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Bounded rationality is the idea that individuals who are faced with decisions must work within certain bounds to make those decisions. In terms of consumers making decisions regarding the purchase of goods and services, this means that it is necessary to base consumer choices on factors such as the information available and the amount of time available to make a decision. The general idea of bounded rationality recognizes that the data available may or may not be completely accurate or reliable, but that in spite of the quality of the information at hand, a decision must be made using the resources currently accessible to the decision maker.
With bounded rationality, it is generally acknowledged that decisions are made with three specific restraints applying. First, the information available to the decision maker is often only partial and may even be unreliable. This reality means that a decision may be made without knowledge of one or more alternative courses of action. Along with limitations on the data available, the limits of the human mind to reason and process the data at hand will also play a role in the decision making process. A third factor that impacts the outcome of the decision-making process is the amount of time available to reach the decision to pursue a course of action.
The basics of bounded rationality can be applied to a number of situations in a business operation as well as in how consumers behave in the market place. For example, the decision to launch a new product will be impacted by the intelligence that the company is able to gather regarding the most likely reaction of consumers to that new product. At the same time, the ability of the company to understand the nuances of those reactions will influence the exact form that the launch takes. Finally, the timing of the launch will be influenced by how long the business owners believe that consumers will be attracted to the product in sufficient numbers to allow it to establish a place within the market that can be maintained.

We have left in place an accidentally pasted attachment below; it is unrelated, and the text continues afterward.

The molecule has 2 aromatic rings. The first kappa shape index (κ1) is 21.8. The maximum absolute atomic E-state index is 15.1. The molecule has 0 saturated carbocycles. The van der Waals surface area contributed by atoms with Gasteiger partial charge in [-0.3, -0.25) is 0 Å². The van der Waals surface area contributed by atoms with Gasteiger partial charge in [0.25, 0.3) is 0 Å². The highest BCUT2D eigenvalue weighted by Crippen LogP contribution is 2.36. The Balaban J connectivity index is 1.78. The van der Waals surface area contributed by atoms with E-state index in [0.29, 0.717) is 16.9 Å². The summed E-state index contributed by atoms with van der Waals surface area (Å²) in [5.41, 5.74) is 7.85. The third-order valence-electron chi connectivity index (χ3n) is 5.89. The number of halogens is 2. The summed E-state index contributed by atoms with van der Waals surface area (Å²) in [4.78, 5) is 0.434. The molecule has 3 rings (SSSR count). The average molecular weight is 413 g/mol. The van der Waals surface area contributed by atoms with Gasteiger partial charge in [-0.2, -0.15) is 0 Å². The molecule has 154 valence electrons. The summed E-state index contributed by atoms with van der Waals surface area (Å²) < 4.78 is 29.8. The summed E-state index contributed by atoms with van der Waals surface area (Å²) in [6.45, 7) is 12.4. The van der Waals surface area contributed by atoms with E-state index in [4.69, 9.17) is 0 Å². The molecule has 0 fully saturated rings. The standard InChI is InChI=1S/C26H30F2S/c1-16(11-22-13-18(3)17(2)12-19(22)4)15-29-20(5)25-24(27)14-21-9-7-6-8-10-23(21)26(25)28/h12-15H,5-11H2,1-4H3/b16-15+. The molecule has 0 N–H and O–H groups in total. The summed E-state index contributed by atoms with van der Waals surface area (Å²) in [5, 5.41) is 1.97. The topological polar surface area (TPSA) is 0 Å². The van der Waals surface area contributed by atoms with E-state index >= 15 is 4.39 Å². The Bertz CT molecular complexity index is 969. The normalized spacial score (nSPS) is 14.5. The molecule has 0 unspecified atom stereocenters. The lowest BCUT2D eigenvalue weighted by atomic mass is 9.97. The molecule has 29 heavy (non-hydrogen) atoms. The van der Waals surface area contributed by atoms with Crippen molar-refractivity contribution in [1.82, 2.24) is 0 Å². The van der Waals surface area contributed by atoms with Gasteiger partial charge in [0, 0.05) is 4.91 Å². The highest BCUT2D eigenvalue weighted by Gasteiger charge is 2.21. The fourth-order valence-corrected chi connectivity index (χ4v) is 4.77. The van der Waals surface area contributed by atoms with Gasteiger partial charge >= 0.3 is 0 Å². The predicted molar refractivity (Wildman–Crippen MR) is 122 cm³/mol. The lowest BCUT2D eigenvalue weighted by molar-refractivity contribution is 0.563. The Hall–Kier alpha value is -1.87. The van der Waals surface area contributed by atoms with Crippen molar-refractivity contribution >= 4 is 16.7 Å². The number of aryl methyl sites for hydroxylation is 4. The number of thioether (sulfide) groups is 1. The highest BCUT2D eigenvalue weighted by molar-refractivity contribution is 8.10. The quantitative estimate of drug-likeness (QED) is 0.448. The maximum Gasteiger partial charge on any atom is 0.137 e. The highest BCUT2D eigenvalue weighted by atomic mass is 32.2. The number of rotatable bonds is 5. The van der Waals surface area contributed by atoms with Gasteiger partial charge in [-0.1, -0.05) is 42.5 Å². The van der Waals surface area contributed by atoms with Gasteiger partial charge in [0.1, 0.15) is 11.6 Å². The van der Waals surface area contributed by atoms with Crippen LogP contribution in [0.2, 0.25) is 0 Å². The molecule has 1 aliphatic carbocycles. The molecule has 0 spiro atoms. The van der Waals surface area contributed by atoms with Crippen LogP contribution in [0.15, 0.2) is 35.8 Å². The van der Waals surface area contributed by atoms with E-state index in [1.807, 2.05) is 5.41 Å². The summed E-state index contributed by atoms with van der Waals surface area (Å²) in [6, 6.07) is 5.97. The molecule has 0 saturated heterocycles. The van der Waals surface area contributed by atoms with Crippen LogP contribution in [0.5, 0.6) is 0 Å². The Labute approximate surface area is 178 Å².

With consumers, the idea of bounded rationality plays a part in deciding which products to buy and when to buy them. Any number of factors may be involved, based on the information at hand. This means that when making a decision between two products that are very similar in terms of price and performance, a subjective factor such as the perception of the manufacturers’ commitment to environmental issues may sway a consumer one way or another. Here, the subjective theory of value calls upon the ability of the consumer to evaluate the available data within the limits of his or her own mind, and decide what to do. Cost may also be a factor, especially if the item in question is only offered at the sale price for a limited period of time.
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